How to Break a Voluntary Fixed Indemnity Health Plan

Generally, fixed indemnity health plans are used to supplement coverage under a group medical plan. A fixed indemnity plan should be a type of excepted benefit that provides tax free cash payments to participants and beneficiaries. However, it’s easy to botch the tax benefits and unintentionally subject these indemnity plans to ERISA. Fixed indemnity health plans are intended to provide cash payments for specific illnesses or injuries. For example, if an employee is admitted to the hospital for a serious illness, a fixed indemnity plan may pay $1,000, regardless of the amount of the expenses incurred. These payments are often money when the employee needs it the most so it’s important that the employe gets that $1,000, not what’s left after taxes.

Funding fixed indemnity benefits through a cafeteria plan will make cash payments taxable as ordinary income. Last December, the IRS issued a Memorandum that provided guidance on the tax treatment of payments from fixed indemnity health plans. According to the IRS, whether cash payouts from a fixed indemnity health plan are taxed as ordinary income depends on how the premiums are paid. If the premium payments are paid by employees on an after-tax basis, the benefit payments are not taxed. Alternatively, if the coverage under the fixed indemnity plan is funded by the employer (on a tax-free basis) or on a pre-tax basis through a Cafeteria/Section 125 plan, payments from the plan must be included in the employee’s gross income and wages. Let’s consider how this distinction impacts an employee who gets seriously ill and is forced to make a trip to the emergency room, an event for which the indemnity plan provides a fixed benefit of $1,000. So long as the premiums were paid by the employee on an after-tax basis, the employee gets $1,000 (tax free) even if her unreimbursed medical costs were only $800. But, if that same $1,000 benefit is subject to taxes (gross income and wages), the money she actually receives will likely not cover her unreimbursed costs. This result can be avoided by not allowing an employee to pay premiums with pre-tax dollars.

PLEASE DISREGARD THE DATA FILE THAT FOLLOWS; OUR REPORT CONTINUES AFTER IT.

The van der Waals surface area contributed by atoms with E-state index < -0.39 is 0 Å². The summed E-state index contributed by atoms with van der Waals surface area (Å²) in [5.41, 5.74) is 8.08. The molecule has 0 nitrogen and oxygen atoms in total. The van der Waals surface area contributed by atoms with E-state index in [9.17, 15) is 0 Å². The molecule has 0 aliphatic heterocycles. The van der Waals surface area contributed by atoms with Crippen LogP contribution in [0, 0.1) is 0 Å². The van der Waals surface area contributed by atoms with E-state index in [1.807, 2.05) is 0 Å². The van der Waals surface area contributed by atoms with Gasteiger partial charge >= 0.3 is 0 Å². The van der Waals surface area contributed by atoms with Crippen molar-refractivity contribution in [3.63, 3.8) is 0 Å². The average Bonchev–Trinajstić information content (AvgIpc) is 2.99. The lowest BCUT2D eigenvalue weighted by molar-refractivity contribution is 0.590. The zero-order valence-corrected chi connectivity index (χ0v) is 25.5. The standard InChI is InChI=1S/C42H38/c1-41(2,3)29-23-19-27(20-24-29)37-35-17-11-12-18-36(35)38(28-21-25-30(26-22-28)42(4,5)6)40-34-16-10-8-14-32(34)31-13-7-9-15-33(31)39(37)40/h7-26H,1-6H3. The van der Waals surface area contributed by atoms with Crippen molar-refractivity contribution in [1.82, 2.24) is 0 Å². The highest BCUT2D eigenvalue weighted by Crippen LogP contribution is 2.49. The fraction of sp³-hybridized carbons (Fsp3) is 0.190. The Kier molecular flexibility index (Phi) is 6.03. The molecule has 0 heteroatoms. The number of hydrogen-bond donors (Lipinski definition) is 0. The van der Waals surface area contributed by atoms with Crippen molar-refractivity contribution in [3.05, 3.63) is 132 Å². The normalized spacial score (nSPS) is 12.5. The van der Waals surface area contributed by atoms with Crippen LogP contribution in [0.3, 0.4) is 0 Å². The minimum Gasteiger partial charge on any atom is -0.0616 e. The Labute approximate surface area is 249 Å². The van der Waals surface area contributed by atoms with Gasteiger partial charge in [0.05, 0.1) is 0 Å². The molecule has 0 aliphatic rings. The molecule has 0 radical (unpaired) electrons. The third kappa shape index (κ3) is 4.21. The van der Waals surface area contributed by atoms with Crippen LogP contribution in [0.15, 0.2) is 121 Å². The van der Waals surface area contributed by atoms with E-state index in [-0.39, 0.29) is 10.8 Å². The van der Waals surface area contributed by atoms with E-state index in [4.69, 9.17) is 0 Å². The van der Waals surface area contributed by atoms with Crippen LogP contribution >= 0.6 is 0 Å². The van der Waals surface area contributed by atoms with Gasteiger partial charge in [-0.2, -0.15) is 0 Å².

Also, as discussed in our previous post, benefit programs can be subject to ERISA if the employer fails to meet the stringent requirements of the voluntary plan safe harbor. Allowing employees to pay premiums on a pre-tax basis through a Cafeteria/Section 125 plan is a sure fire way to fail the voluntary plan safe harbor test making your fixed indemnity plan an employer sponsored plan subject to ERISA. Some of the consequences of having your plan subject to ERISA are discussed in our previous post on “voluntary” benefit plans.

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